Good and Bad Fat

RESEARCH FRONTIERS: Thermogenesis and Thermic Effect Of Food

This is one of the newest and most exciting areas in the study of weight control. Thermogenesis is heat production not accounted for by resting metabolic rate or physical activity. Factors stimulating thermogenesis include food intake, thermogenic substances (i.e., adrenaline, thermogenic drugs and some types of food), cold exposure and psychological stress.

Thermogenesis accounts for approximately 15% of your daily energy expenditure. Abnormalities in thermogenesis may contribute to obesity.


Thermic Effect Of Food

Unlikely as it seems, eating actually speeds your metabolism. Metabolism increases during digestion, absorption, processing and storing food. Metabolism also increases for several hours after a meal. The metabolic effects of food intake account for 5-19% of the total energy expenditure. The energy cost of meals is highest for protein, lower for carbohydrates and lowest for fats.

The metabolic response to food is less in obese people. Exercising before a meal increases the thermic effect of food in both obese and lean subject. Exercising after a meal increases the metabolic cost of food only in lean subjects.

The significance of diet-induced thermogenesis is controversial. Severe dieting reduces metabolic rate, partially because the thermic effect of food is less. Eating 3-6 meals a day during a weight-loss program may help dieters take advantage of the increasing metabolic rate that accompanies eating. Some researchers feel increases in metabolic rate are trivial, and people should emphasize caloric restriction.



Facultative thermogenesis is heat production that does not result from mechanical work or synthesis of tissue or stored fuels. Examples include increased activity of brown fat and metabolic pathways that don't contribute usable energy to the body. These processes decrease metabolic efficiency - you consume calories, but your body doesn't get anything from the energy it has burned.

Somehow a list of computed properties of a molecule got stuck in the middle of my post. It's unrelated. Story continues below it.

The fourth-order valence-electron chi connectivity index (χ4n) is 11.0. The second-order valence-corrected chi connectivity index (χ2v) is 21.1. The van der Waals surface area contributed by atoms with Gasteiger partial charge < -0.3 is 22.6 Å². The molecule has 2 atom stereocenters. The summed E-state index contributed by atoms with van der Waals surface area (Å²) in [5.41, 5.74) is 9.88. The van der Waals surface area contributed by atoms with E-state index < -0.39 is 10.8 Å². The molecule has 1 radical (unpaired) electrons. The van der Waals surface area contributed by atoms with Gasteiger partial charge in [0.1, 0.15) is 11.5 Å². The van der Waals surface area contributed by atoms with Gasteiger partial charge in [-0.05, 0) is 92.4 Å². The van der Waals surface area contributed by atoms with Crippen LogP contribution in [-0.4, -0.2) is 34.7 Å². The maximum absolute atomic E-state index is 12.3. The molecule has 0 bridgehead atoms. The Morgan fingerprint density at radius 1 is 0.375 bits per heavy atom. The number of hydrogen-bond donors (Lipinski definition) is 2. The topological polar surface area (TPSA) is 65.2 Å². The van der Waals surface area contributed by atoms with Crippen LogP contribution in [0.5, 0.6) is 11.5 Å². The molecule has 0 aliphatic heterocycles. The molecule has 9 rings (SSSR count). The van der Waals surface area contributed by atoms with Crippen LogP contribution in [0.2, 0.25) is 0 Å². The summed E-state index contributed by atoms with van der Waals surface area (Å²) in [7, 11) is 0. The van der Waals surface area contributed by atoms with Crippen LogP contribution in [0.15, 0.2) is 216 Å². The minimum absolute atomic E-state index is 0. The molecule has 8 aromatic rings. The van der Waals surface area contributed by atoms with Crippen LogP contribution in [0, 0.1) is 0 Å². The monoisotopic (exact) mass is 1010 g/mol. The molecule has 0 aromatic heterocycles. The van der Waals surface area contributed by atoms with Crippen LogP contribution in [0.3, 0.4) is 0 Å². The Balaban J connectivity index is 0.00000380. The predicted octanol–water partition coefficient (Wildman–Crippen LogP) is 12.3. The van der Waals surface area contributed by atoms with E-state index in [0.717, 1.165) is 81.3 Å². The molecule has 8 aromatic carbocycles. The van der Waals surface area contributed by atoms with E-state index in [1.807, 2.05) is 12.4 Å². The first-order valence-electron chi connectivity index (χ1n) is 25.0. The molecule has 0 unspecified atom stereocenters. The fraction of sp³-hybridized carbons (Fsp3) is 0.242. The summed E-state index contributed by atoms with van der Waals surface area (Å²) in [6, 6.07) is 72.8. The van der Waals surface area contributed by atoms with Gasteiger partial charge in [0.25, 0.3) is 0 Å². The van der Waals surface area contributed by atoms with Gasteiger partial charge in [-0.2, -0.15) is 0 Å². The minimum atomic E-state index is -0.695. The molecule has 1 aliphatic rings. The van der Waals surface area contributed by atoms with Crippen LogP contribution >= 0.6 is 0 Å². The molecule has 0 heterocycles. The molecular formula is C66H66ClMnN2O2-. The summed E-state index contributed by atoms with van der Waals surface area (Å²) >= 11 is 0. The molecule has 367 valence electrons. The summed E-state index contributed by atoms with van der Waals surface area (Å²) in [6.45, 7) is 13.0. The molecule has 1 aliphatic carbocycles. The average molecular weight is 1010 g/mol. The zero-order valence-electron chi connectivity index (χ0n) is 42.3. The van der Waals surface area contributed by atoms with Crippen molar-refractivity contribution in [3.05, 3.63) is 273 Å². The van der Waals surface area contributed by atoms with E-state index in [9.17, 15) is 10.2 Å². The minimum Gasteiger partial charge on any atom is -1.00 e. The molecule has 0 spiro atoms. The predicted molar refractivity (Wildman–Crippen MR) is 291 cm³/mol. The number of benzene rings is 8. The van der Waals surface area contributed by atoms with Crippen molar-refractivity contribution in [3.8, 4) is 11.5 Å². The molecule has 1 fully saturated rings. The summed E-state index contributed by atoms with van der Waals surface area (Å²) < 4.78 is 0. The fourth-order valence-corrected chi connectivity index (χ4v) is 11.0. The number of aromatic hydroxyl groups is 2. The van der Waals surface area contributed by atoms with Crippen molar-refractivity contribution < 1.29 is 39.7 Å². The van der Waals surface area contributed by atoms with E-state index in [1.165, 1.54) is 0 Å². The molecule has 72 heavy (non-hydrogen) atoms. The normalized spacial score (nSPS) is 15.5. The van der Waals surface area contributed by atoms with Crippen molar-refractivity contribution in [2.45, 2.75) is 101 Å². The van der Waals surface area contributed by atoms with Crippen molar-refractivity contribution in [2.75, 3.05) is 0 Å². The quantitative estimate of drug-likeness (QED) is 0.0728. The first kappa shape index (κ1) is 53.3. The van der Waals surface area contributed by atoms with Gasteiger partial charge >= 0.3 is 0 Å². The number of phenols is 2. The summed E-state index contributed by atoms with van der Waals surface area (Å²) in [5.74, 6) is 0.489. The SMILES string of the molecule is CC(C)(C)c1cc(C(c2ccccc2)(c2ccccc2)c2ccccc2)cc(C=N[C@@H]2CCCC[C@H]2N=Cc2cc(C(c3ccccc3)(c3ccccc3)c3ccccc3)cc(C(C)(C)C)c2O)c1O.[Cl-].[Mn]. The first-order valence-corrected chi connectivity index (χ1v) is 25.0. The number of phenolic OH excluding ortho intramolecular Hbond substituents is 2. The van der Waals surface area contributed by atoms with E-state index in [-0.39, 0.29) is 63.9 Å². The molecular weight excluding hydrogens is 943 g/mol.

Brown adipose tissue (BAT) is an important center for thermogenesis in several animal species, including human infants. BAT may be an important center for facultative thermogenesis in adult humans. However, adults have only a small amount of the tissue. Some researchers have speculated that 40-50 grams of active BAT cold increase metabolic rate 20-25%.

The calorie-burning properties of BAT stem from the ability of its cells to generate heat without using the energy to store fat. If you have a lot of BAT, you will produce more heat and store less fat.
Previously, the small amount of BAT in adult humans led experts to believe that this tissue was not very important at a cause of obesity or leanness. Studies using thermography, a technique used to measure hot spots in your body, and direct tissue temperature readings following administration of drugs that increase metabolism (e.g., adrenaline) suggest that BAT may play a far more important role in thermogenesis than previously suspected. Obese people show a much lower heat response to infusion of drugs that stimulate metabolism. This may mean that obese people have less BAT or that the heat pathway in BAT is less active than in lean people.

Cold exposure, diet, starvation and certain drugs influence BAT activity. Cold exposure, as demonstrated in Korean pearl divers, Finnish workers and military recruits, causes brown fat to increase in size. While controversial, some studies suggest that exercising in the cold may speed fat loss. Muscle & Fitness carried an article several years ago discussing the merits of regular, brief periods of exposure to cold water for increasing metabolism and reducing body-fat.

Possible dietary stimulants of BAT include a high-carbohydrate diet, supplements of essential fatty acids (i.e., cis-linoleic acid or cis-gammalinonelic acid) and chromium. Ephedrine, a drug found naturally in some plants, may also stimulate BAT activity.




* BBR does not recommend using drugs without the advice
and supervision of a physician